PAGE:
Aerosol Research: Scientists find infectious corona viruses in the air for the first time

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Aerosols have long been considered a dangerous carrier of the coronavirus. Researchers now hope to have detected complete live viruses on the tiny suspended particles for the first time.
Those who do not want to be infected with the corona virus should wear a mask and keep their distance. This measure is not only recommended by virologists, but has now been prescribed by authorities in Germany. Anyone who does not adhere to it is committing an administrative offence. The corona rules exist because only a few weeks after the outbreak in Europe, doctors discovered that the virus spreads not only through direct contact and droplet infection, but also over long distances through the air via tiny airborne particles.
However, it has not yet been clarified how much virus really sticks to the microparticles that people exhale or spray when they speak. Researchers at the University of Florida have now provided evidence that the viral load of these so-called aerosols can indeed be large and also infectious. So far, medical experts have only agreed that parts of the viral DNA are attached to these suspended particles. The US researchers found out that even complete live viruses can attach themselves to the suspended particles.

Tests in hospitals
At a distance of two to five metres, the researchers took the infectious test air from Covid-19 patients admitted to hospital. This distance is far greater than the officially recommended distance of 1.5 metres, as prescribed in Germany, for example. Nevertheless, the scientists succeeded in isolating the Sars-CoV-2 virus from these samples. This virus was identical to the samples taken directly from the patients, the authors explain. Therefore, they could not have come from other Covid-19 patients in the hospital. However, the study has not yet gone through the peer review process, the external expert opinions are still missing.
Aerosol expert Linsey Marr considers the results of the study to be groundbreaking: the isolation of the live virus from the air we breathe is a “smoking gun” – a pretty clear proof – the US researcher twittered enthusiastically. She herself was not involved in the study.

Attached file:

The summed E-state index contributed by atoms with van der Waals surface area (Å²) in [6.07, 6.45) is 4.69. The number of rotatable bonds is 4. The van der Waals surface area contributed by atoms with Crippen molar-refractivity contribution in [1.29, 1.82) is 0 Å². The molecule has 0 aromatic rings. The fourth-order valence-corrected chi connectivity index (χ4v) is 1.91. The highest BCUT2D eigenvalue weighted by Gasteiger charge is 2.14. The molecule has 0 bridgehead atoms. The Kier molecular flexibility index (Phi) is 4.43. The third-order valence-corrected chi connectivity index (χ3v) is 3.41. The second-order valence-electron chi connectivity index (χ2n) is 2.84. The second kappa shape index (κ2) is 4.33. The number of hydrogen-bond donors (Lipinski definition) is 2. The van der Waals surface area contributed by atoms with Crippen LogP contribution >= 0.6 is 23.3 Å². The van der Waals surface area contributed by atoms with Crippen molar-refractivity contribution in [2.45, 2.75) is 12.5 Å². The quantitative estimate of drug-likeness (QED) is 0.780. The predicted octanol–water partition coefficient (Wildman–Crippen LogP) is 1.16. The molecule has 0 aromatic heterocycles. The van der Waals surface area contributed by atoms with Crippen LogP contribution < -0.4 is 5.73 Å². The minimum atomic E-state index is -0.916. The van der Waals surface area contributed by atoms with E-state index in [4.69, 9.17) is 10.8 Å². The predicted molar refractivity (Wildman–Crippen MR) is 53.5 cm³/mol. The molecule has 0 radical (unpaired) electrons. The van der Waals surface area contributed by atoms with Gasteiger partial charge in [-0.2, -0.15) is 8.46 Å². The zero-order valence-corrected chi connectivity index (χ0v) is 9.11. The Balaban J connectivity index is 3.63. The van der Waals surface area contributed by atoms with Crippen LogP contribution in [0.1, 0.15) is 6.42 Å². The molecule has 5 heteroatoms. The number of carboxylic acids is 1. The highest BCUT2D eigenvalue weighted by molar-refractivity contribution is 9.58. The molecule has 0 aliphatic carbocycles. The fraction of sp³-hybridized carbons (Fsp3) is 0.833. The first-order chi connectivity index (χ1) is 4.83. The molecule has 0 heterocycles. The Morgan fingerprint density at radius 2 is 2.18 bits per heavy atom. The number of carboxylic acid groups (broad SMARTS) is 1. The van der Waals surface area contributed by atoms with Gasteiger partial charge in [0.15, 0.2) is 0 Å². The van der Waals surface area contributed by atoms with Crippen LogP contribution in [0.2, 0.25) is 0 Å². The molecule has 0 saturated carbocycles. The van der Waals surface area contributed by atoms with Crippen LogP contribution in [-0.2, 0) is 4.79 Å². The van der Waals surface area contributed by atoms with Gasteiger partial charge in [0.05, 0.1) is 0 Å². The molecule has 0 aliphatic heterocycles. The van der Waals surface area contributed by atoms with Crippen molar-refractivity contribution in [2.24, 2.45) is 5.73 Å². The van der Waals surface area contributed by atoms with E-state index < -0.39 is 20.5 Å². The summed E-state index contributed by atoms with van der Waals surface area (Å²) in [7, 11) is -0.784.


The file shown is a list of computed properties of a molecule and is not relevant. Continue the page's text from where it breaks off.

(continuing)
However, there is still no scientific proof of whether the viral load on individual suspended particles is sufficient for an infection. The US researchers therefore continue to cautiously write that the viral load on the suspended particles could be sufficient to trigger an infection in a human. At least the experiment was able to prove that the aerosol viruses are infectious at all.

In practice, there are several incidents that seem to confirm this theory, as several so-called superspreader events, such as choir singing, have been shown to infect people without having had any physical contact.

Already at the beginning of March, choir members became infected with the corona virus during a rehearsal in a church in the small town of Mount Vernon north of Seattle. A single choir member with Covid-19 symptoms infected 52 of his fellow choir members. Three were hospitalised, two died.

Viral transporters measuring a thousandth of a millimetre
Research on aerosols is particularly tricky because they are only a few thousandths of a millimetre in size and therefore invisible. If bacteria or viruses adhere to the particles, they are called bioaerosols. Isolating the viruses from the suspended particles is very complex due to their small size.

In the new study, the researchers use a liquid enriched with salt, sugar and protein to immediately preserve the pathogen and then isolate the virus at rest.

— Hector Pascua, Source:  spiegel.de

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